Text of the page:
Western Reserve Land Conservancy, in collaboration with the City of Cleveland, surveyed all of the more than 158,000 residential, commercial and industrial parcels in Cleveland – and the buildings associated with them – to provide an updated snapshot of the condition of those properties. The survey results indicate that without the aggressive effort of the city and its partners to reduce blight in Cleveland neighborhoods, the number of vacant and distressed properties would be much higher.
“It is our hope that this digital survey – the first of its kind in Cleveland – will provide decision makers and community leaders a fully documented picture of the city as it is now, neighborhood by neighborhood and property by property,” explained Jim Rokakis, vice president of Western Reserve Land Conservancy and director of its urban program, Thriving Communities. “Cities need data concerning vacant properties and building conditions to make informed decisions regarding the use of limited demolition and rehabilitation resources. The Land Conservancy does not demolish houses, but we do advocate for the removal of vacant and abandoned homes in order to revitalize and create safer, healthier neighborhoods.”
ABOUT THE SURVEY
The citywide survey, which began in June 2015, was conducted by Land Conservancy in cooperation with the City’s Department of Building and Housing, Cleveland City Council and local community development corporations. According to the Land Conservancy’s Director of GIS, Paul Boehnlein, a 16-member staff, consisting of mostly Cleveland residents, worked to survey all of the more than 158,000 parcels in Cleveland. Information about each parcel – including its vacancy status, the condition of any structures on it and a photo – was recorded on a tablet computer. If surveyors were approached by local residents and neighbors, they recorded those anecdotes along with the data about each property.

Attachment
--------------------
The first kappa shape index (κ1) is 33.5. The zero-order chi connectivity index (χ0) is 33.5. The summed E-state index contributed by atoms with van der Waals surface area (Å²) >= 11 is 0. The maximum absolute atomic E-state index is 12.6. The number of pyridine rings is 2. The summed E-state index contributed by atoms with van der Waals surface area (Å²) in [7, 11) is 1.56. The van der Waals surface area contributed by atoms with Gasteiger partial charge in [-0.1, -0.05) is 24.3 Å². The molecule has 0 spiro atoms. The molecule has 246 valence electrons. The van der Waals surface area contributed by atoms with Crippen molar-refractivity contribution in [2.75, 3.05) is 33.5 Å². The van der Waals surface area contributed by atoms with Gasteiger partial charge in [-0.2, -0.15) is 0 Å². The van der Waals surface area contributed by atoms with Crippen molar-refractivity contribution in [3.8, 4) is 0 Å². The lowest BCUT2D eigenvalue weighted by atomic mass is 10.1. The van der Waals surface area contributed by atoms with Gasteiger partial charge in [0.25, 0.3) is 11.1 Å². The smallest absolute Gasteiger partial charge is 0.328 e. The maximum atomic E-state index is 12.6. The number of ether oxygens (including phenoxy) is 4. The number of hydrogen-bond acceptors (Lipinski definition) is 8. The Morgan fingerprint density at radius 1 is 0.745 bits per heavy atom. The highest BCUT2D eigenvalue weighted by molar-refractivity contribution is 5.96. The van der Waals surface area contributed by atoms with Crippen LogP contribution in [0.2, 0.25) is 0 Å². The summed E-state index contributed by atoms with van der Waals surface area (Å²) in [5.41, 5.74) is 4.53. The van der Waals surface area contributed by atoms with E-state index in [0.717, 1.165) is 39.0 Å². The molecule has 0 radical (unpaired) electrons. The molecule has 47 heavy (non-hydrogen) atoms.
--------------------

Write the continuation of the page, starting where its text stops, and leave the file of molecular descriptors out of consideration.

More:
On-the-ground data collection for the survey of Cleveland ended in October 2015. The Land Conservancy then began the second phase of the project in which they compiled the data and performed quality assurance checks.
The Land Conservancy is now entering the third phase of the project in which it will further analyze the data and share key findings with community stakeholders. Raw data has been made available to building and housing practitioners and community development corporations through Case Western Reserve University’s Neighborhood Stabilization Team Web Application and to the general public on Cleveland.com. Over the next two months, Land Conservancy staff members will continue to meet with City of Cleveland leaders and community development corporations to review key findings. Over the next four months, additional data, including home sale, health and crime statistics, will be analyzed alongside the property survey results.
The results of the property inventory performed by the Land Conservancy indicate that 71 percent of Cleveland’s residential, commercial and industrial parcels contained occupied structures. Approximately 8 percent of parcels were found to have unoccupied, vacant structures. An additional 18 percent of parcels were vacant lots.